» This on top of a long arrest earlier this year: Ai Weiwei spent 81 days in jail on tax evasion charges, but claims all authorities wanted to talk about was his pro-democracy record. The fine Ai has been forced to pay is more than three times the size of his tax bill — and he needs help paying. The surprising part is that he actually got said help. “It’s surprising; it has really changed my perspective on people,” he said, noting that people traveled long distances to give him financial help — in person. Ai prefers to think of the payments as loans, and turned down a $157,000 payment from a businessman, saying he preferred smaller loans.
Journalistically, you know you’re doing the right thing when the Chinese censors tear up your magazine.China censors Ai Wei Wei’s Newsweek interview • Love this quote. Spot-on. (via cheatsheet)
Receiving bail for any reason is a rarity in China, so he’s lucky. In Weiwei’s case, he confessed to committing tax evasion, which many activists claim is untrue. The world-famous artist, noted for his criticism of the country’s Communist Party, is out of jail as a result, but on a form of probation that doesn’t allow him to leave or talk to anyone. “I’m sorry I can’t (talk), I am on probation, please understand,” Ai told the Associated Press. Experts have said that international pressure is the only reason authorities released him (well, along with some health problems). Meanwhile, Weiwei, who says officials treated him well in prison, isn’t the only dissident forced to keep quiet after coming out of jail — hundreds of other outspoken opponents of the Chinese government have kept quiet after their arrests. source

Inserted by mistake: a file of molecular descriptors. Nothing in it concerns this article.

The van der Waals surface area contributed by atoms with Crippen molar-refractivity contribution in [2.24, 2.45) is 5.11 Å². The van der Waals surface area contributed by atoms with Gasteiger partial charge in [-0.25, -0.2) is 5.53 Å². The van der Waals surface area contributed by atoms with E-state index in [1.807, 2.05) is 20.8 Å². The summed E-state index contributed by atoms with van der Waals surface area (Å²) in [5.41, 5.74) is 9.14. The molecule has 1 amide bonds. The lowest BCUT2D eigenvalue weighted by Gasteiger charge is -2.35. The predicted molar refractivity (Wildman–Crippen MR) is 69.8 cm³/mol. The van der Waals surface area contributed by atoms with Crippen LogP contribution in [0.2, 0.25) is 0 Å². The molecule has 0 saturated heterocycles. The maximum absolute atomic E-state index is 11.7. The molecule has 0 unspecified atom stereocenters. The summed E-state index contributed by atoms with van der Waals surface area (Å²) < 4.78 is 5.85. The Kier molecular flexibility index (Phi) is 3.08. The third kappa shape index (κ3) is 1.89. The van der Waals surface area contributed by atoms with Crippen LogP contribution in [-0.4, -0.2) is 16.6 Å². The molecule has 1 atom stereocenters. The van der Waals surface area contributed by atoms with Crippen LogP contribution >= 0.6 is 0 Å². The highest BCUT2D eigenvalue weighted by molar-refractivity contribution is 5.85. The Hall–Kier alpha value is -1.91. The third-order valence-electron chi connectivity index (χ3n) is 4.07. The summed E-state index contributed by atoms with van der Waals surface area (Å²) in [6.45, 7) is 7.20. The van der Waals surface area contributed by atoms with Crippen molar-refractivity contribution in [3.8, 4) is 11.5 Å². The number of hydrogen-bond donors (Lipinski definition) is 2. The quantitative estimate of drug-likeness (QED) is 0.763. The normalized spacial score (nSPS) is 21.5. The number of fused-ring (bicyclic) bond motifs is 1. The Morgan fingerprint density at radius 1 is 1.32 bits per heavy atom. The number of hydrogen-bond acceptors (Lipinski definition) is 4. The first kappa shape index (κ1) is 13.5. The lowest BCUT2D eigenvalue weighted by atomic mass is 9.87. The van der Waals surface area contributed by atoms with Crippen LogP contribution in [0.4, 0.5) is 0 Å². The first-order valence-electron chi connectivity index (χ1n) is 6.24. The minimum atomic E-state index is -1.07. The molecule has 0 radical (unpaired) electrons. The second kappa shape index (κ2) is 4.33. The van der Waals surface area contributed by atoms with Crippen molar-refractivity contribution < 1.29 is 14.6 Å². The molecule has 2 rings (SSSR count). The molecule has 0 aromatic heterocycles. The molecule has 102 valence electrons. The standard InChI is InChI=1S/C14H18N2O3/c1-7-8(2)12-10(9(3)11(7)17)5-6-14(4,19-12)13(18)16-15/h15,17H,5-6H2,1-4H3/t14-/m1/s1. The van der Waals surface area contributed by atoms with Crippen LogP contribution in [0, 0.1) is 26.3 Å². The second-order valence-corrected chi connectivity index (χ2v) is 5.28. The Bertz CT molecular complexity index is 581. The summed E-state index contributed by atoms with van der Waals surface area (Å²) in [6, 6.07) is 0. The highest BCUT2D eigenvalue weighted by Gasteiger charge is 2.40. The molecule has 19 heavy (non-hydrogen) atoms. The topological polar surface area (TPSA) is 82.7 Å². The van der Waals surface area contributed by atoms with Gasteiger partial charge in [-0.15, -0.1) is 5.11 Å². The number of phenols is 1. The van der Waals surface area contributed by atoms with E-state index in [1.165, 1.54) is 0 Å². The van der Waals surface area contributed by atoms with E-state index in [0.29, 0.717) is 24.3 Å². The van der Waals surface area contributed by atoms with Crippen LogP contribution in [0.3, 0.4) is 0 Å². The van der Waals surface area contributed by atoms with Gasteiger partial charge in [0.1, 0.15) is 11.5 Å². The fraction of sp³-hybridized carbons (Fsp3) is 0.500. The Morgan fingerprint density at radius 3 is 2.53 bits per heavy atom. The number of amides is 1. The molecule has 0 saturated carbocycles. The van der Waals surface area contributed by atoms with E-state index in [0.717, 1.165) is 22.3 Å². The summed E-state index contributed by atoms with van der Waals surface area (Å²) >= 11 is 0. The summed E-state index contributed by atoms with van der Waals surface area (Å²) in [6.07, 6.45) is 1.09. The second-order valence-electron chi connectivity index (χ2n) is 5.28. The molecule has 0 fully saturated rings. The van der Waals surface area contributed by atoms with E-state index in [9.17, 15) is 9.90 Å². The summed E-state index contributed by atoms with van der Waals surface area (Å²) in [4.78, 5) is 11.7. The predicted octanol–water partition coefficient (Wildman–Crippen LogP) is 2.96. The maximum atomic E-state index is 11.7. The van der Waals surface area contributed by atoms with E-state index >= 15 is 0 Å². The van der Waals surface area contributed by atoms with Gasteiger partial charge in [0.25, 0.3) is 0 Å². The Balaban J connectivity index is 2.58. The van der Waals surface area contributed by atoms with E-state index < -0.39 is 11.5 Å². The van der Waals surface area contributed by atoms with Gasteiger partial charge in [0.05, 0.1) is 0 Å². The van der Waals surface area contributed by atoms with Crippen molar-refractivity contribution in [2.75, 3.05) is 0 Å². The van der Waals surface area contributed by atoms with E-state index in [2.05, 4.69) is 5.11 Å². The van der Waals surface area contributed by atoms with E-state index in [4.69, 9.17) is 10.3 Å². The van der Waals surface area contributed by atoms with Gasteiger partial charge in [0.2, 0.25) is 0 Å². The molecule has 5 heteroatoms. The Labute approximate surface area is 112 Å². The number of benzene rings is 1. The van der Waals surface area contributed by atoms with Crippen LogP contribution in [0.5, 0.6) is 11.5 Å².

[It is my] understanding the public security authorities are investigating Ai Weiwei according to law on suspicion of economic crimes… This has nothing to do with human rights or freedom of expression.Chinese Foreign Ministry Spokesman Hong Lei • Seeking to dismiss claims that his government arrested famed artist and dissident Ai Weiwei for political reasons, at a news conference. Weiwei’s family (in addition, frankly, to most everyone else) isn’t buying it. Chinese law states that officials must notify the family of an arrested citizen within 24 hours of the detention, and Ai’s wife has heard nothing: “As of 8 A.M. today, it has been 96 hours since Ai Weiwei was taken away from Beijing airport, and I haven’t heard a single word about him.” source (via • follow)
Western capitals are failing to understand the magnitude of what is happening now. The Chinese authorities are actively seeking to try to redefine the boundaries of which opinions are tolerable, and which are not.Nicholas Bequelin, researcher for Human Rights Watch in China • Speaking on the grim state of Chinese affairs, in the wake of the arrest of famed artist and dissident Ai Weiwei. He argues that the Chinese’s tightening grip over the citizenry indicates a meaningful shift towards more abject totalitarianism. Bequelin added: “We know for certain that there are lawyers who haven’t been arrested, but have been clearly threatened. They’ve been told ‘the gloves are off, we can do anything we like now’. One was informed that ‘the party has special ways to deal with people like you’.” source (via • follow)